Despite its brief tenure on campus, CMS met with considerable success. As Dr. Franklin Westbrook recalled in a 2005 interview conducted by the University of Maryland, CMS managed to provide outreach to a broad, diverse set of campus constituents, while employing non-traditional means to reach mutually satisfactory agreements. Thus for many students, CMS constituted a timely and approachable alternative to other, more bureaucratic methods of dispute settlement. Indeed, CMS volunteers reported consistently high levels of satisfaction among past mediation participants and noted an increase in referrals from them.
Even as demand for the program's services continued to expand through the mid-1980s, a lack of funds and full-time staff plagued CMS. The desire of CMS's founders to keep the program independent from the oversight of established campus administrative units and, thus, to confer upon it a neutral, impartial image also meant that it had no official claim on campus resources. The need to solidify its funding and staffing drove CMS volunteers to seek support from the Vice Chancellor of Student Affairs, the Counseling Center, the Office of Human Relations Programs, and other, external sources. Ultimately, the lack of a permanent, dedicated staff and budget undermined CMS's ability to meet the demand for its services.
In October 1986, the staff of CMS decided to disband the service and informed referring units that CMS would no longer be able to accept new requests for mediation. The memorandum they issued cited a lack of university funding and support as a factor in the demise of CMS and drew attention to a new mediation program emerging at that time through a partnership between the City of College Park and the Office of Student Affairs. This new initiative arose from a heightened interest among community leaders in establishing a program whose mediators would undergo training and jointly resolve concerns common to campus and community members.
The experience of establishing and administering CMS also paved the way for future services initiated by the Counseling Center. Dr. Westbrook credits the mediation work with aiding in the establishment of a current initiative to identify and aid groups affected by traumatic events, including Campus Police and Counseling Center staff members.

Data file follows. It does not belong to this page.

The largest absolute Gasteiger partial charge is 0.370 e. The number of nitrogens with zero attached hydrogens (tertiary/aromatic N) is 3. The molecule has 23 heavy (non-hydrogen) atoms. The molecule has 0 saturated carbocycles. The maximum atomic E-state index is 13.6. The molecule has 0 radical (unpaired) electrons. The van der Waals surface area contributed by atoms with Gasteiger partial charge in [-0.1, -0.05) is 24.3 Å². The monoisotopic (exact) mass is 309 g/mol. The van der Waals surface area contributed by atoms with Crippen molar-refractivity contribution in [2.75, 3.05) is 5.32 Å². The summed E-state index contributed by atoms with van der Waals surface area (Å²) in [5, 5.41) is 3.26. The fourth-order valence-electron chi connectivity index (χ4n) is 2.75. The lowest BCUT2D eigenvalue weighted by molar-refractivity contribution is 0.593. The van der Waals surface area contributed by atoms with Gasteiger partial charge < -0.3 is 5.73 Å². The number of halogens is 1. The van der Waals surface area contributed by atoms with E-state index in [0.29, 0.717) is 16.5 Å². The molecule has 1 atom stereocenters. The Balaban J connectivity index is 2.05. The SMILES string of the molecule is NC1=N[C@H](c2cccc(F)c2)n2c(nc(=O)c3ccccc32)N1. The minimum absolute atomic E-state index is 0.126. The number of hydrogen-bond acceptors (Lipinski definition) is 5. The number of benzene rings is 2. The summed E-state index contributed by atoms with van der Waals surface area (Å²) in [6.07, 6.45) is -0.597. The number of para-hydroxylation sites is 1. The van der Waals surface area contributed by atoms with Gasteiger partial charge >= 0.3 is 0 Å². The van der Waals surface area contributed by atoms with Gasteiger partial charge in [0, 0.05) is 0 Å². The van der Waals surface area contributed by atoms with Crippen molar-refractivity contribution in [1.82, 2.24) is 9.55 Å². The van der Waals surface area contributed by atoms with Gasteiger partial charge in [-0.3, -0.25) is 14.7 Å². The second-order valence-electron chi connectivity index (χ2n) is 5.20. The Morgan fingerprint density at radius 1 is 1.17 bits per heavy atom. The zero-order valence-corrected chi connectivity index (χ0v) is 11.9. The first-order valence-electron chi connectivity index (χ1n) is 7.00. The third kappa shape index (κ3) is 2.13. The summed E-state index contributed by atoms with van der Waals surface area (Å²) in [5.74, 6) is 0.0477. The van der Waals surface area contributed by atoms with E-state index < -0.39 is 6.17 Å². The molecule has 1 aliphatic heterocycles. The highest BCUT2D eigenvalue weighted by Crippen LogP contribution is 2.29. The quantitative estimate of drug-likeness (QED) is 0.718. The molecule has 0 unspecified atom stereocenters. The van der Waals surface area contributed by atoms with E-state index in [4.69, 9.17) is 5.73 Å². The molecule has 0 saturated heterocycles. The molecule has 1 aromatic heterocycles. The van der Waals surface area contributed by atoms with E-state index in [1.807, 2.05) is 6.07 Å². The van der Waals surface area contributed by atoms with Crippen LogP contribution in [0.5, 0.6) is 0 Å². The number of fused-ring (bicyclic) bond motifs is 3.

Scope and Contents of the Collection
The records of Campus Mediation Services cover the period from 1978 to 1987, with the bulk of the records dating from 1982 to 1986. Document types represented in the collection include correspondence, funding proposals, conference schedules and a speech, brochures, a survey report, newspaper clippings and other reading materials, a handbook, and sample forms. Subjects represented in the collection are the discipline of conflict resolution, fundraising, staff development, campus program development, community relations, mediation procedures, and actual disputes brought to CMS for resolution.
Custodial History and Acquisition Information
Rebecca O. Williams, a psychometrist on the staff of the University of Maryland Counseling Center, transferred the records of Campus Mediation Services to the University of Maryland Libraries in February 1987.
Processed by Kim Braun, April 2005.
All duplicates have been discarded. All paper clips and staples have been removed and replaced by plastic clips. Collection materials have been put into acid-fee folders and boxes. Restricted materials have been removed from the original folder and foldered separately, and placeholders have been inserted instead in the original folder. Newspaper clippings have been photocopied and the originals discarded. Reading materials have been retained when they were referenced by or helped to explain the administrative records of CMS. Reading materials that did not appear to directly bear upon the establishment or functioning of CMS have been discarded or transferred from the collection (See Appendix I for complete list).
EAD markup created using EAD database in Microsoft Access. Markup completed by Kim Braun, April 2005.
Arrangement of Collection
This collection is divided into two series:
Detailed Description of the Collection
Series 1: Administrative Files, 1979-1987 (3.5 lin. In.)